Andrew Gilligan and Dr Fawaz Akhras
Wafic Said, a British-Syrian billionaire and philanthropist, recently resigned as a director of the British Syrian Society (BSS). The problem is, he told the Guardian, “the BSS has buried its head in the sand, maintaining a policy of silence, which amounts to tacit support for the current regime in Syria and what is happening there”.
As the Guardian then reported, the BSS said it was “saddened and appalled at the violence and loss of life in Syria” – but the release was too little, too late for Said, who was also joined by the HSBC bank who said it would no longer represent the society in September 2011.
These decisions have not been helped by Dr Fawaz Akhras, the father of Asma Akhras, wife of President Assad of Syria. He is the co-chairman of the BSS. As well as comparing the Syrian uprising to the London riots, the recently “leaked emails published in the Guardian showed him advising Assad on how to handle the crisis.”
Akhras is now under pressure to resign his position by Sir Andrew Green, “a former British ambassador to Syria and co-chairman of the society.”
In other news, Akhras chose to compare the uprising to the riots in London last summer to the Telegraph journalist Andrew Gilligan. He told Gilligan “what would you do? Just watch them killing you?” justifying David Cameron’s threat to use the army.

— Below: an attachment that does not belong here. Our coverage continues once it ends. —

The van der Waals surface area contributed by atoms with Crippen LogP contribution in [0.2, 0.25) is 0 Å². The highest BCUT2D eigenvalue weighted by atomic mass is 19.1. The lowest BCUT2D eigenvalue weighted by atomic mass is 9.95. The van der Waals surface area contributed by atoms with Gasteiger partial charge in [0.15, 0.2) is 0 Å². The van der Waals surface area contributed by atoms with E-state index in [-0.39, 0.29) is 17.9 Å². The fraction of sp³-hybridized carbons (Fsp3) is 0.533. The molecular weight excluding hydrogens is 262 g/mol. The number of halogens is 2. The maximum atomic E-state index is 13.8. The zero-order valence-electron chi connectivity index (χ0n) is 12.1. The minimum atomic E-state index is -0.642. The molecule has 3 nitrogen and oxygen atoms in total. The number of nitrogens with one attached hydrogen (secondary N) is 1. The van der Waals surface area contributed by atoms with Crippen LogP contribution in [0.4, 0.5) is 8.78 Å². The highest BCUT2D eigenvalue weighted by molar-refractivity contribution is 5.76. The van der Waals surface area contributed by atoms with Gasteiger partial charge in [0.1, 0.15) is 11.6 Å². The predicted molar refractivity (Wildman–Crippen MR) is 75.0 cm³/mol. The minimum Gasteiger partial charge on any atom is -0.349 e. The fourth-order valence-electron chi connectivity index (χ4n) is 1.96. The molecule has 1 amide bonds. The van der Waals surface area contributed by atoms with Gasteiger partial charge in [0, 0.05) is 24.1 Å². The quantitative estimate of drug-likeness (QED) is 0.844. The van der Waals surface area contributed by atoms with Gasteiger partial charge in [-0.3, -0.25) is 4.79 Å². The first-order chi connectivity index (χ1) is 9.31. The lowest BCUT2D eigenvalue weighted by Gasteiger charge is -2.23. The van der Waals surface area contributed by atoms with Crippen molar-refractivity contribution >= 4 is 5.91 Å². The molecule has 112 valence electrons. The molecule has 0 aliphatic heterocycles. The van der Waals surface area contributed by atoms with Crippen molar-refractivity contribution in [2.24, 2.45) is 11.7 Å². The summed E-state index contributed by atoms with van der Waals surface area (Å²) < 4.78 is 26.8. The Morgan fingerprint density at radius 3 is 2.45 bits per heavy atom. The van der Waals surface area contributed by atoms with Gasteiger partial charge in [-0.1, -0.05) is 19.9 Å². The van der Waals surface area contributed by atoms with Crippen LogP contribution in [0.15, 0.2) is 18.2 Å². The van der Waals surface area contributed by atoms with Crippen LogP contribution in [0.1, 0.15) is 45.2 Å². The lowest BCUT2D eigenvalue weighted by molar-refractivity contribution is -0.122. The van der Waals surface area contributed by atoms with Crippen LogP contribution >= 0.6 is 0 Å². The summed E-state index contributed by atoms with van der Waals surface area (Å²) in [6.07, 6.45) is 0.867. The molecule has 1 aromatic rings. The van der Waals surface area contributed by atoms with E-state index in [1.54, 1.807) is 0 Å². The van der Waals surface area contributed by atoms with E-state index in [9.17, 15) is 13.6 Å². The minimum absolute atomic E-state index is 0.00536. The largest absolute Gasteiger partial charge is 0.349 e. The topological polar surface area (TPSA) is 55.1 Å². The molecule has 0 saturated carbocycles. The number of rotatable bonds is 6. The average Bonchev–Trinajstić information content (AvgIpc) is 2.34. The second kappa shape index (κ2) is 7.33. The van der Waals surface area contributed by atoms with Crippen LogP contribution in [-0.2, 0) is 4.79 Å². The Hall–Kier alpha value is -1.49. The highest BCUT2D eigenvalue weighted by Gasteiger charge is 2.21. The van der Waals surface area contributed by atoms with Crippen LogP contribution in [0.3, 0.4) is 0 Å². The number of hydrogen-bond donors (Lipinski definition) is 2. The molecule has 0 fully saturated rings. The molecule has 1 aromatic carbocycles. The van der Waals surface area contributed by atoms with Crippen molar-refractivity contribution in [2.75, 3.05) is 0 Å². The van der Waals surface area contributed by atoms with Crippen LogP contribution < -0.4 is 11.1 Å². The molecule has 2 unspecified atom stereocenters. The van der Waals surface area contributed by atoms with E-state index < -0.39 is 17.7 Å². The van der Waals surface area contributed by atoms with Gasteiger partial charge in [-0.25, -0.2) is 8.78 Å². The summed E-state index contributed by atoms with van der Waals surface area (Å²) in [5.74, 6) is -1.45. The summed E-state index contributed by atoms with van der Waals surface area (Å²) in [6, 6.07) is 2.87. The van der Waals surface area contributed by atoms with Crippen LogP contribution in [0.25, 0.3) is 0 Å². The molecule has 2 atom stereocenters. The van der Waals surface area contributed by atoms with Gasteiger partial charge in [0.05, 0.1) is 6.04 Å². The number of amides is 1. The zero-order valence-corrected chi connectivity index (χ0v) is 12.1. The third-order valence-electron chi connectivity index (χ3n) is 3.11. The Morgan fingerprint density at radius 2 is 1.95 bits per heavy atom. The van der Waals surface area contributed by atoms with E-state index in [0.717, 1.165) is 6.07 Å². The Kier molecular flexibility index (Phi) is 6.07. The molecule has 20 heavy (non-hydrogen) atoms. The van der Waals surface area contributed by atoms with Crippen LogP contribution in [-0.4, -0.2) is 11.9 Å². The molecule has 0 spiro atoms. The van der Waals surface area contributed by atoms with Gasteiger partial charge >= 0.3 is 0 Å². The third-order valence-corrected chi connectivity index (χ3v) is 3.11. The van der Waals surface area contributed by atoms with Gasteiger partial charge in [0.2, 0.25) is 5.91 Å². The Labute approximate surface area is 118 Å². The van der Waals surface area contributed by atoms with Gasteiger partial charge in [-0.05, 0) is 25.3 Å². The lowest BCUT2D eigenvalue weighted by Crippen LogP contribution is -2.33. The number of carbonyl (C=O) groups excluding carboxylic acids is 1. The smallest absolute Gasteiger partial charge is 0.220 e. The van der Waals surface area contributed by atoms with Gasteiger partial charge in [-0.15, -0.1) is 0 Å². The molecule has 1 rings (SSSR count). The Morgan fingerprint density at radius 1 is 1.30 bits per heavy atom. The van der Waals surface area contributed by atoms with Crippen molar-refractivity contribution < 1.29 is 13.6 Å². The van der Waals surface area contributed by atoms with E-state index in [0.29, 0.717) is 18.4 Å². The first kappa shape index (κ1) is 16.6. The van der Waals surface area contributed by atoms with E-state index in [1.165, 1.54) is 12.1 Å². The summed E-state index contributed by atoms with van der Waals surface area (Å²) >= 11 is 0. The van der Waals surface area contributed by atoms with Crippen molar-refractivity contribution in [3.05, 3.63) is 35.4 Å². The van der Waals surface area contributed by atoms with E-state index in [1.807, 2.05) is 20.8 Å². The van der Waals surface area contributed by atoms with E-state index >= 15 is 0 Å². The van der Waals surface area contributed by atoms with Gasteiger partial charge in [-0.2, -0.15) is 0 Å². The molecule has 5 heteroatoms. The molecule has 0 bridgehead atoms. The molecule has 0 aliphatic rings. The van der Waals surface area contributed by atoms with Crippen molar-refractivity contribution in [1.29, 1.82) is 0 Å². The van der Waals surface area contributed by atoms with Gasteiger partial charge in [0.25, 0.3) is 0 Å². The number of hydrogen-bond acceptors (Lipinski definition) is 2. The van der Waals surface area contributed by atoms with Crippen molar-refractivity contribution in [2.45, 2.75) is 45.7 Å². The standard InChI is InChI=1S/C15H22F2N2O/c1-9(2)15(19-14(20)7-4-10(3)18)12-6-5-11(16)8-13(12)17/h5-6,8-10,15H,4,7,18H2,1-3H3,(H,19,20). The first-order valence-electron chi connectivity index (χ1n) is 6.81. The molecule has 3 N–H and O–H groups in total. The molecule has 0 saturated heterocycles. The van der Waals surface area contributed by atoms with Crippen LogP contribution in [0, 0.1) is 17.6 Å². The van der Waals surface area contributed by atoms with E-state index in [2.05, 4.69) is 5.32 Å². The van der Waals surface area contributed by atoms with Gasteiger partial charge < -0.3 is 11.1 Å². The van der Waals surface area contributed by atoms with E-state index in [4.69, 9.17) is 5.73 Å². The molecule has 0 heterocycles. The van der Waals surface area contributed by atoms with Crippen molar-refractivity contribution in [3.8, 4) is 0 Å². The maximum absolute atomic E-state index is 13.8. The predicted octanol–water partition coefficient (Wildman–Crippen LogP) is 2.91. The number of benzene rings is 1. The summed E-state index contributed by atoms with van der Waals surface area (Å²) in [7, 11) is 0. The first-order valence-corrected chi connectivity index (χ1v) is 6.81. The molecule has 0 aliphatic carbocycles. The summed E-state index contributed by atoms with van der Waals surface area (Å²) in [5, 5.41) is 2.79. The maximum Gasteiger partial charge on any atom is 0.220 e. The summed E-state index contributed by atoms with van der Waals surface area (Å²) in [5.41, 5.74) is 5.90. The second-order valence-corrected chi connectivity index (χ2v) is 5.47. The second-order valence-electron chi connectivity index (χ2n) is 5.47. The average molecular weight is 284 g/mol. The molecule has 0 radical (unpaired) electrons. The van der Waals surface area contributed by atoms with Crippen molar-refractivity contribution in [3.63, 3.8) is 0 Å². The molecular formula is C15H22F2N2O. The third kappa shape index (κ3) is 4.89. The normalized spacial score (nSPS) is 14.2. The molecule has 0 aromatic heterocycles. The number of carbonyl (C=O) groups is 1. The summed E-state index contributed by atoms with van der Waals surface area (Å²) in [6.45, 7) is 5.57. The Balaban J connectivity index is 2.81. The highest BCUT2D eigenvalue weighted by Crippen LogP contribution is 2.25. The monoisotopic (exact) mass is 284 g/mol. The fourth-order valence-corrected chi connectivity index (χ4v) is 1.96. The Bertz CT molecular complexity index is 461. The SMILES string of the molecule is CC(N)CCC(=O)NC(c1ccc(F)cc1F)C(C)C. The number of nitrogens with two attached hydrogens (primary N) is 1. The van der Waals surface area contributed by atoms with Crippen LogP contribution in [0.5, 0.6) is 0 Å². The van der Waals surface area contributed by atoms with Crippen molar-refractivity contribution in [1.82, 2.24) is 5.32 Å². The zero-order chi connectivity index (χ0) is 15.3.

The ever-diligent Private Eye reported last week that this was not the first time a Syrian has turned to Gilligan in “need of a sympathetic ear”, citing the time in October 2011 Assad was interviewed by him, where Assad pointed out that “[c]omparing Syria’s leadership with that of a Western country… was like comparing a Mac with a PC.”
The Eye, later in the article, asked why Gilligan, who “normally writes about Ken and Boris and isn’t known as a Middle East expert”, got exclusive access to Assad – before pointing out that last December Gilligan addressed a private meeting of the BSS to talk about, as PE put it, “his delightful chat with the president”.
Gilligan managed to body-swerve Mehdi Hasan’s question, in 2010, of when Gilligan will “quit [his] lucrative job at Press TV?” to which the answer then was 11 months ago, after quitting in opposition to the Iranian government’s increasing “Islamism”.
But can he explain away the relationship, with benefits, between him and Dr Fawaz Akhras?